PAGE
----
The Blooming Period for Vinca Flowers

The Blooming Period for Vinca Flowers

The booming period for vinca blossoms, also called periwinkles, depends on the type of vinca is demanded. Perennial vincas (Vinca minor, V. major) have blue flowers except for some cultivars with purple or white flowers, and blossom primarily in spring. Summer-flowering, or yearly, vincas (Catharanthus rosea) have rose-colored flowers in the species, but cultivars have a larger range of flower colors, mostly from white through pinks, reds and purples. . Yearly vincas bloom through the summer. All vincas are generally ground covers or container plants.

Summer-Flowering Vinca

Native to tropical Madagascar, summer-flowering vinca, also called annual vinca, has rosy-pink flowers and shiny, oval leaves. It grows 12 to 24 inches tall and wide, suitable for ground covers, hanging baskets, containers and mass plantings. It requires warm weather and does best in full sun. It’s more drought-tolerant than it appears, so avoid overwatering, and utilize well-draining soil to prevent root rot. Abundant flowers bloom continuously throughout the summer. Summer-flowering vinca is hardy in USDA zones 9 through 12, and can be handled in reduced hardiness zones within an annual.

Catharanthus Cultivars

Different color combinations and heights occur in selected lines of summer-flowering vinca. The “Carpet” string offers very short, 3- to 4-inch-tall plants that each spread to 2 feet broad. The large-flowered “Pacifica” and “Tropicana” string perform well in areas with high heat and heat, and the “Mediterranean” string has trailing increase that cascades over container borders. . “Heat Wave” is a string that tolerates heat. For cooler growing conditions, like greenhouse production, the “Cooler” string performs nicely. “Cora” is just a string regarded as being resistant to Phytophthora root rot. Flower colors range from intense pure crimson, pink, white and purple such as exhibited by the “Victory” series, to purple purple, lilac and coral as well as pure colors centered by a contrasting eye. All blossom from early summer to frost and are hardy in USDA zones 9 through 12.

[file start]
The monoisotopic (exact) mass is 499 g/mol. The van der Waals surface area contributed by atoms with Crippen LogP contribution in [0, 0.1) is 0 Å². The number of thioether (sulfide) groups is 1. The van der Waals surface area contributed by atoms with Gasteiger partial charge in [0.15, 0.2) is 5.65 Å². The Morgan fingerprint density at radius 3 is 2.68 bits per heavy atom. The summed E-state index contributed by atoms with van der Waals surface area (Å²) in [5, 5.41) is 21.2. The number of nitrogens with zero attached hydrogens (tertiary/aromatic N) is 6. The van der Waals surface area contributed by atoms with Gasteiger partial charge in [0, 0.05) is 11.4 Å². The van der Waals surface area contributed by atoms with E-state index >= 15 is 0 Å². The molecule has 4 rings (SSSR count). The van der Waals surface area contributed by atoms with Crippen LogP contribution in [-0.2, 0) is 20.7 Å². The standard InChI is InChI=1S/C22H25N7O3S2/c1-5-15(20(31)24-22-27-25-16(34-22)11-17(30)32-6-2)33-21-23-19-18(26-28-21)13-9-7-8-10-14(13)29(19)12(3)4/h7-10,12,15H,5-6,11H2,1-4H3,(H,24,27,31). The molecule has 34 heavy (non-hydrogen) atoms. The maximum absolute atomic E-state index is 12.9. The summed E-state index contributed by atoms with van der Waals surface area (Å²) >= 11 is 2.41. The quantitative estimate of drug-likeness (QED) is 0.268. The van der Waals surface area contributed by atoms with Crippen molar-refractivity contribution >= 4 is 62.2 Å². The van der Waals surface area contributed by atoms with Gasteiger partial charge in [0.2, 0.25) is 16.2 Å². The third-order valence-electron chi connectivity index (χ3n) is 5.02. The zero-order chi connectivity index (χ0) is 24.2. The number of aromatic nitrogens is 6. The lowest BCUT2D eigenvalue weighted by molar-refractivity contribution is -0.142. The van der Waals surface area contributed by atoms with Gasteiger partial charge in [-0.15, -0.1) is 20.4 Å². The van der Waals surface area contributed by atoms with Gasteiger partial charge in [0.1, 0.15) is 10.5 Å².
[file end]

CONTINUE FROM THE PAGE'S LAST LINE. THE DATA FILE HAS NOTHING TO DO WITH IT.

Lesser Periwinkle

Evergreen perennial lesser periwinkle (Vinca minor), also called creeping myrtle, is a ground cover for shady areas in USDA zones 4 through 9. Plants are 6 inches tall and spread 2 to 4 feet broad. Thin stems have medium-sized green leaves, with blue flowers in spring to the species. Lots of cultivars exist. White-flowered forms are “Alba,” “Albo-plena” with double flowers, and “Miss Jekyll.” “Emily Joy” has pink-tinged white blossoms. Plants with yellow variegated leaves are “Aureovariegata,” “Golden Bowles,” “Maculata,” “Illumination” and “Variegata.” White-margined variegated cultivars are “Albo-variegata,” “Argenteo-variegata,” “Ralph Shugert” and “Sterling Silver.” “Flore Pleno” has double blue flowers, “Honeydew” has lavender-blue blossoms, and “Atropurpurea” has reddish-purple blooms . Slower-growing cultivars such as “Illumination” and “Bowles’ Variety” make good container plants, with “Bowles’ Variety” reblooming sometimes into summer and fall.

Big Periwinkle

Big periwinkle (V. major) is a rapidly-growing perennial vine that has escaped from garden settings and is considered as an invasive plant that is spreading to indigenous plant communities in California. Streamside, or riparian, areas are especially vulnerable. Californians should pick other nonstick ground covers for shady areas. Big periwinkle can also be reported as being invasive in both Western and Southwestern states and a few Southern and Eastern states. It disperses not by seeds from the spring-blooming blue flowers but vegetatively, with roots forming at stem nodes.

See related